Now to your question: If someone wants to make a difference in her/his city, town or village, where does she/he start and how does that person do it? Perhaps draw a map, or provide some steps? But wait . . . it�s not a labyrinth that awaits those seeking to make a difference, the path usually requiring neither compass nor sophisticated political GPS.

During the four months in 2002-3 that preceded the invasion of Iraq, there were millions upon millions throughout the world manifesting their concern and discontent for what was about to occur. Not people who had a grudge against America, but for the most part neutral or even friendly to the United States. People in the EU, with a population comparable to that of the US, were taking to the streets at a ratio 10 times the crowds here at home. Ten times! Yet, the situation, given our firsthand interest, should have produced 10 times the antiwar demonstrators here as in the European Union.

But even in our rachitic efforts saying no to militarism, and denouncing an unjust war, enough of us pounded the pavement from all walks of life, and different ways of seeing the world, for anyone to join in the search for answers. A few did, but they were very few. Those demonstrations did provide a sort of Political Career Fair for the exposure of old and new ideas in politics, including populist movements in a rainbow of colors. Our common denominator was distaste for an unnecessary war, and the politics of deceit perpetrated by Bush with the consent of both, both with a capital B, political parties.

In our democracy, we tend to feel that we have little need for a Mao zhuxi yulu (Little Red Book) and that because we are protected by a great Constitution we need not resort to quotations from a Western counterpart to Mao Tse-tung. Maybe we should. Our forefathers, in their collective wisdom, gave us all the quotations needed to make government work for the people. Perhaps what we need is someone to collect and edit them in a �little blue book,� grouping them in a similar fashion to those in Mao�s book.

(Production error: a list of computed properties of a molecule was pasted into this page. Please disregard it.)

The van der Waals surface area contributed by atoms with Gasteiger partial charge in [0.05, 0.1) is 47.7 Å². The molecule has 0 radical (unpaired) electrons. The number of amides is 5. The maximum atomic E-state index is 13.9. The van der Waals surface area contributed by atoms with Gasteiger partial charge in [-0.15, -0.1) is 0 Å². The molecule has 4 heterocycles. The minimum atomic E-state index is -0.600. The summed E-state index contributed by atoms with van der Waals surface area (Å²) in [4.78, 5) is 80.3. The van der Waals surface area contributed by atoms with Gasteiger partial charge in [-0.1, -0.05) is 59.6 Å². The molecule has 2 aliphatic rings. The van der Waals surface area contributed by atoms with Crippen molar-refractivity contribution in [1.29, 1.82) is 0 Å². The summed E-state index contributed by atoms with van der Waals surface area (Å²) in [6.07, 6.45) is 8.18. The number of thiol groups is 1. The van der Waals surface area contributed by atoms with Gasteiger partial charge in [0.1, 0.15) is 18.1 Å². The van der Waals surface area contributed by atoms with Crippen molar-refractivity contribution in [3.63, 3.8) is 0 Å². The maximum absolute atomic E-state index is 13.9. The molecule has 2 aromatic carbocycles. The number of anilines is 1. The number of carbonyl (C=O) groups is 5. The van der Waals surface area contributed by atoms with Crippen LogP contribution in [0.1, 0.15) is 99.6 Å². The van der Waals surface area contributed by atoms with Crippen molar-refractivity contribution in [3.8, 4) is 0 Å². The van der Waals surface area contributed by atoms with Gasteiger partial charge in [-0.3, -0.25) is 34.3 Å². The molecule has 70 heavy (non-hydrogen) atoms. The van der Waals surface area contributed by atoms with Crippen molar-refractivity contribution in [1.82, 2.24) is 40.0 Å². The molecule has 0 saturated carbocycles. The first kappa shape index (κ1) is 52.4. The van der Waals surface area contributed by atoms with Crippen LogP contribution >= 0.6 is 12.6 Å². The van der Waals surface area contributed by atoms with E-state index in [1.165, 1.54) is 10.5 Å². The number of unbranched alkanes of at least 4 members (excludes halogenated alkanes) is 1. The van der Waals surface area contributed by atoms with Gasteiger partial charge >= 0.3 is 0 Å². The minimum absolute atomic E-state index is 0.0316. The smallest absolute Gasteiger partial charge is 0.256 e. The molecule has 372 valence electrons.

No, H.L., I don�t worry about those people, young or old, gifted or plain, who�re asking how they could make a difference in our body politic. If they have found the courage of heart and mind to ask that question, they are on their way to Make-a-difference Land . . . three-quarters of the way there. It�s not the 10 percent of Americans who might be asking that question that concerns me, regardless of what political ideology they might eventually adopt, it�s the other 90 percent who with their apathy -- not just a lack of emotion and enthusiasm, but just plain indifference -- empower the criminal elite to usurp power which belongs solely to an open, democratic and compassionate society.

� 2007 Ben Tanosborn

Ben Tanosborn, columnist, poet and writer, resides in Vancouver, Washington (USA), where he is principal of a business consulting firm. Contact him at

Copyright © 1998-2007 Online Journal
Email Online Journal Editor

Top of Page

Latest Headlines
Never again to antiwar battle fatigue
Tuesday�s market meltdown; Greenspan�s �invisible hand�
Middle East is plagued by covert operations
A democracy in crisis: Who is really in control?
The sham of nuke power & Patrick Moore
Why the FBI got away with the first WTC bombing
Vultures circle overhead to feast off Iraq�s carrion
Operation FALCON and the looming police state
Cheney is recklessly �Bob�-ing Iraq & Iran
Peace and reparations for a confederated Iraq
Washington�s shifting alliances in Iraq
All roads lead to checkpoints
�Doomsday� Dick and the plague of frogs
Another U.S. escalation in Afghanistan?
Dying for a comma
Democrats reinforce �war on terrorism� lie
Shame on shame
America�s death march
A trying answer to a legitimate question
How long will we be in Iraq?